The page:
The Current

Liberals will look to 'shed doubt' on Jody Wilson-Raybould's testimony: reporter

Jody Wilson-Raybould says she faced intense political pressure and veiled threats over the SNC-Lavalin affair. That's at odds with Prime Minister Justin Trudeau's account — and led Opposition leader Andrew Scheer to call for his resignation. We assemble a political panel to discuss what the fallout might be for the Liberals.

Former AG's accusations will have put Liberals 'in crisis mode,' says Kady O'Malley

Former attorney general Jody Wilson-Raybould appears at the House of Commons Justice Committee on Parliament Hill in Ottawa on Wednesday, Feb. 27, 2019. (Sean Kilpatrick/Canadian Press)

Read Story Transcript

The Prime Minister's Office will be "in crisis mode" trying to formulate a response to former justice minister Jody Wilson-Raybould's testimony that she was pressured in the SNC-Lavalin affair, according to a veteran Parliament Hill reporter.

"They're still not willing to challenge her credibility in terms of suggesting that she may be not giving the whole truth — they want to kind of shed doubt on the way she's characterizing it," said Kady O'Malley, a freelance parliamentary correspondent for iPolitics.

"I suspect … they are now working overtime to try to come up with some sort of evidence that would corroborate an alternative narrative," she told The Current's Anna Maria Tremonti.

Such a narrative would need to be a "compelling, competing argument that seems equally convincing," that "has some documentary evidence to back it up, as she did with her notes," said O'Malley.

Wilson-Raybould testified before the Commons justice committee Wednesday, saying she faced intense political pressure and veiled threats to intervene in the case of SNC-Lavalin.

Jody Wilson-Raybould says she experienced 'sustained pressure' on SNC Lavalin

Politics

2 years agoVideo
1:08
"I experienced a consistent and sustained effort by many people within the gov't to seek to politically interfere in the exercise of prosecutorial discretion..." 1:08

The Quebec engineering company is facing allegations of fraud and corruption in Libya, but was seeking a deferred prosecution agreement which would have allowed it to pay a fine and avoid a trial. A conviction would bar the company from applying for government contracts for 10 years, and could cost jobs.

Wilson-Raybould told the committee that Trudeau had directly warned her about the negative consequences if the company faced prosecution.

Trudeau refuted her testimony, saying "I completely disagree with the characterization of the former attorney general about these events."

He also dismissed a call for his resignation from Conservative Leader Andrew Scheer.

Wilson-Raybould says PM said 'I am an MP in Quebec.'

Politics

2 years agoVideo
1:15
"Are you politically interfering with my role as the attorney general," Wilson-Raybould says she asked Trudeau. "I would strongly advise against it." 1:15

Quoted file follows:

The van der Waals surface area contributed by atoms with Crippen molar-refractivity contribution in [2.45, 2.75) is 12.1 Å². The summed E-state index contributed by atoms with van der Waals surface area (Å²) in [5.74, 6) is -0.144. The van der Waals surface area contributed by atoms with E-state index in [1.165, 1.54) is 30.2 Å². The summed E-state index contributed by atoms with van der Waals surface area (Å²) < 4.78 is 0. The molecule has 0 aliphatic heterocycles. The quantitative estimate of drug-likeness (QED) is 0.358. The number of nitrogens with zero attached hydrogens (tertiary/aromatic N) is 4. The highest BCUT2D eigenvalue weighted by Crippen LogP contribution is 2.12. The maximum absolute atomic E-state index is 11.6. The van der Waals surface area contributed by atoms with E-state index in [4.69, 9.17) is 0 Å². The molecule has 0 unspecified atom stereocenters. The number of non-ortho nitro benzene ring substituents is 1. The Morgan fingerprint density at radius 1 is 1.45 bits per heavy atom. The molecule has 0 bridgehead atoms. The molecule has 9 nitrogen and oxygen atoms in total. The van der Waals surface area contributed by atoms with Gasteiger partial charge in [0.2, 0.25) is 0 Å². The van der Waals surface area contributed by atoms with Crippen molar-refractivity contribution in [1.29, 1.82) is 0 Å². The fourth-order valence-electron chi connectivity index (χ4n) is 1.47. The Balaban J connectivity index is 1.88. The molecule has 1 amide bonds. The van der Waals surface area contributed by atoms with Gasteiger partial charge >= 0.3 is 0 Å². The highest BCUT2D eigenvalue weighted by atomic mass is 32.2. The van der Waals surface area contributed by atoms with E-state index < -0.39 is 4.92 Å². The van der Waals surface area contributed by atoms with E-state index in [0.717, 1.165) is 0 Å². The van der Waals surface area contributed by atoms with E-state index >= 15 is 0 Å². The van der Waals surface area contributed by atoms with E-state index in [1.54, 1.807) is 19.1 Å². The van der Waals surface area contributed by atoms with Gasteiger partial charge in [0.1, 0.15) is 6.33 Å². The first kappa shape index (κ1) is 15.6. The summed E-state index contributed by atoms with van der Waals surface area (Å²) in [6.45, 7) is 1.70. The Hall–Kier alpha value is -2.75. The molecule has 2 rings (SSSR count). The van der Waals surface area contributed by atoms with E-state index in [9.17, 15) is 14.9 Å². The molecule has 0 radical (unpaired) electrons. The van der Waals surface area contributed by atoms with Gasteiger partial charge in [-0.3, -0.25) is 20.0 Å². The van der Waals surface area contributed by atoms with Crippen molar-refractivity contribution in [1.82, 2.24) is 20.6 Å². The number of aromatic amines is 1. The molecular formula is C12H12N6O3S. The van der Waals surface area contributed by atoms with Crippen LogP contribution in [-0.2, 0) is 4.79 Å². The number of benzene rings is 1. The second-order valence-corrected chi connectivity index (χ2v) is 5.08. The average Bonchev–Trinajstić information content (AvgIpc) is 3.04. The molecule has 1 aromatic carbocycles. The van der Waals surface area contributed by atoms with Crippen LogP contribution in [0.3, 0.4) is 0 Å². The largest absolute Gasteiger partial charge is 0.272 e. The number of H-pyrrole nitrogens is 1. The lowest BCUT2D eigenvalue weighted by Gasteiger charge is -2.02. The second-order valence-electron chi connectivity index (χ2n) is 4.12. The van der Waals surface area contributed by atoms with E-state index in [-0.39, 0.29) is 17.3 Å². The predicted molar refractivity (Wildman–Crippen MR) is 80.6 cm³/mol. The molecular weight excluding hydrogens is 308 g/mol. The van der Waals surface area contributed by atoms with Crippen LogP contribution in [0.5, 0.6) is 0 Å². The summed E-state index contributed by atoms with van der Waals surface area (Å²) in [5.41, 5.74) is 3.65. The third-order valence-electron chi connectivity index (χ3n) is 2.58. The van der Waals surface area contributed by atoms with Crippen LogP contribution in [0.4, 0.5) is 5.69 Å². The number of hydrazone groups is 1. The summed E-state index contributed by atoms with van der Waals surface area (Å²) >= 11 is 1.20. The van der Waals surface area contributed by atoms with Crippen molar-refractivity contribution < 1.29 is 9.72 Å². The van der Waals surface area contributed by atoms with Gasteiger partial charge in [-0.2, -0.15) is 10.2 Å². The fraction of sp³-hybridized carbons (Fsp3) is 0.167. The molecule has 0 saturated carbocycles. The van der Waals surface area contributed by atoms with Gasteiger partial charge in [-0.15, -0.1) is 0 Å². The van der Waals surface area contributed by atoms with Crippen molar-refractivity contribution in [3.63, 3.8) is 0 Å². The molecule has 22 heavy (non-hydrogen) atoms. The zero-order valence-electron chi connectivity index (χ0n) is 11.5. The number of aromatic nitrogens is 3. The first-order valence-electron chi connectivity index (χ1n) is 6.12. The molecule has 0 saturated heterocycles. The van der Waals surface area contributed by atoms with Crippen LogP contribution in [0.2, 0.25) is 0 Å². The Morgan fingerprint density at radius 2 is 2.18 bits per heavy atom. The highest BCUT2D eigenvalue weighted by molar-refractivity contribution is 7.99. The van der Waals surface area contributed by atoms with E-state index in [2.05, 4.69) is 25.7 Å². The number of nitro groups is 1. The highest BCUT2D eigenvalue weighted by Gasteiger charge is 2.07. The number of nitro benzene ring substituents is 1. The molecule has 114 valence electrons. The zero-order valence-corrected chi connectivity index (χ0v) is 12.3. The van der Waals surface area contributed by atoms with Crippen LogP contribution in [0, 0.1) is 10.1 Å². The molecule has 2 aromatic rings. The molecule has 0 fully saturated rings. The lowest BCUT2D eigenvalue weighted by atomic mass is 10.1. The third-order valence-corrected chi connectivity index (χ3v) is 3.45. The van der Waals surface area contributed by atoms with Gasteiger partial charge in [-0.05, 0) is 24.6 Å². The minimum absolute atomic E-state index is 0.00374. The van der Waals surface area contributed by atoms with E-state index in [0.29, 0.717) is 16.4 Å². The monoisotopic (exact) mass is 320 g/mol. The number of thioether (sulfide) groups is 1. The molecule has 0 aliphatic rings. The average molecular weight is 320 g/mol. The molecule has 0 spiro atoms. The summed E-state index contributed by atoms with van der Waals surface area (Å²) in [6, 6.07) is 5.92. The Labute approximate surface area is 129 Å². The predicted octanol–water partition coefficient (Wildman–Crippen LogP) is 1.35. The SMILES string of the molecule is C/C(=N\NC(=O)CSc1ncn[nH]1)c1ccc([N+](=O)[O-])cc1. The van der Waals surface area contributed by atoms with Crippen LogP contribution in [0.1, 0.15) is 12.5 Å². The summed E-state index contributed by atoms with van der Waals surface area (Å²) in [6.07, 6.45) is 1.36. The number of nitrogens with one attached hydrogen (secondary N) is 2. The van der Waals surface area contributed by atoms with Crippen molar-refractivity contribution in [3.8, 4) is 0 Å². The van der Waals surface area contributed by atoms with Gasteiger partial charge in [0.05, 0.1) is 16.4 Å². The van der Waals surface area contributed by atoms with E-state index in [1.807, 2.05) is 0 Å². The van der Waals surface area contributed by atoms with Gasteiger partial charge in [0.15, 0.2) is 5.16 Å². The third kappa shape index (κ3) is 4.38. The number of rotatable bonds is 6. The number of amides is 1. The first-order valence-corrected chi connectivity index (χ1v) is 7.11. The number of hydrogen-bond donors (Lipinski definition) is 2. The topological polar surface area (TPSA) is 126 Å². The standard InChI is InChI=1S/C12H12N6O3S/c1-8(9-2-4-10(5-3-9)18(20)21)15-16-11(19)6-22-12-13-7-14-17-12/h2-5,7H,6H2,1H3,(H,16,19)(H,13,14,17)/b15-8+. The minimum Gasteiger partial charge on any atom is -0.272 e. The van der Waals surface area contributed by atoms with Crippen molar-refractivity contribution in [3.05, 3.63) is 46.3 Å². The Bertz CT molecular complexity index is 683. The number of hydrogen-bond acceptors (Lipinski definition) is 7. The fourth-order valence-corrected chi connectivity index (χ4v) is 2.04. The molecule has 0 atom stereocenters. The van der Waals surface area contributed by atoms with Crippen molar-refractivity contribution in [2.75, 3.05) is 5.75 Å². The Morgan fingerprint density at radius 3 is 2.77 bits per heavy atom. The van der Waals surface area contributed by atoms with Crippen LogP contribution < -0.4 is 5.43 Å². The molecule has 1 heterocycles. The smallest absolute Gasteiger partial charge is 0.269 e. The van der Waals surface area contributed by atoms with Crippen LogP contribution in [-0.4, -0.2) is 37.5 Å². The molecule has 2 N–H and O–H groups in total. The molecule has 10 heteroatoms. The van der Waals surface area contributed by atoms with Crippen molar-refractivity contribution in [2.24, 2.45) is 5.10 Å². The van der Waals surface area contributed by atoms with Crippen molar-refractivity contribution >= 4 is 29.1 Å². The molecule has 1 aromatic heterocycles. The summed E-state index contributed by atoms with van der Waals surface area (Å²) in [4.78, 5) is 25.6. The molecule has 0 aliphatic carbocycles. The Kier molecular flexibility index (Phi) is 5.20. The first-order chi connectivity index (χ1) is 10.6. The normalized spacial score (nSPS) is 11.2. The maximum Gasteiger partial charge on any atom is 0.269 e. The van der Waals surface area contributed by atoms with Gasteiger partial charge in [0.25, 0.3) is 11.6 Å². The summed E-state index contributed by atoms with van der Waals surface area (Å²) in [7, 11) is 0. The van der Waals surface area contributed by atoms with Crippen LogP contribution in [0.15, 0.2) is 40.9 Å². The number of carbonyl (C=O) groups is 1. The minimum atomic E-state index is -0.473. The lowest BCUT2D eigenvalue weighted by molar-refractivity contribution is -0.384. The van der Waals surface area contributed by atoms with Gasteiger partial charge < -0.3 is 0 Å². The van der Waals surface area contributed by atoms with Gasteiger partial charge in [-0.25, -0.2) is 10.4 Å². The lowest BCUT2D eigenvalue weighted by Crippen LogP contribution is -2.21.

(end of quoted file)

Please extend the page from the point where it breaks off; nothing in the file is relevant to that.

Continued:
'A magic argument to convince her'

O'Malley said that Wilson-Raybould's testimony made it look like the prime minister was trying to "slide around" the restrictions on interference "on a technicality."

"You almost get the sense that the prime minister, and the government in general, were of the approach that as long as we don't actually tell her what to do … we're staying within the rule of law," she said.

By doing so, "they could always turn back and say: 'Oh no, no, look, we always said it was her decision,' while keeping up this constant campaign."

Trudeau on Wilson-Raybould's testimony

Politics

2 years agoVideo
0:57
Prime Minister Justin Trudeau spoke to reporters in Montreal after Wilson-Raybould's testimony 0:57

There is a grey area, she said, because "they didn't actually force her to make the decision or force her to resign, they just came that close."

"It's like they thought that they would come up with a magic argument to convince her, and she'd see it their way," she said.

To discuss what the political fallout for the prime minister and the Liberal government, Tremonti was joined by:

  • Chris Hall, the CBC's National Affairs Editor and host of CBC Radio's The House, based in the parliamentary bureau in Ottawa.
  • Kady O'Malley, freelance parliamentary correspondent for iPolitics.
  • Martin Patriquin, columnist for iPolitics and the Montreal Gazette.

Click 'listen' near the top of this page to hear the full conversation.


Written by Padraig Moran. Produced by Samira Mohyeddin, Imogen Birchard and Anne Penman.

Comments

To encourage thoughtful and respectful conversations, first and last names will appear with each submission to CBC/Radio-Canada's online communities (except in children and youth-oriented communities). Pseudonyms will no longer be permitted.

By submitting a comment, you accept that CBC has the right to reproduce and publish that comment in whole or in part, in any manner CBC chooses. Please note that CBC does not endorse the opinions expressed in comments. Comments on this story are moderated according to our Submission Guidelines. Comments are welcome while open. We reserve the right to close comments at any time.

now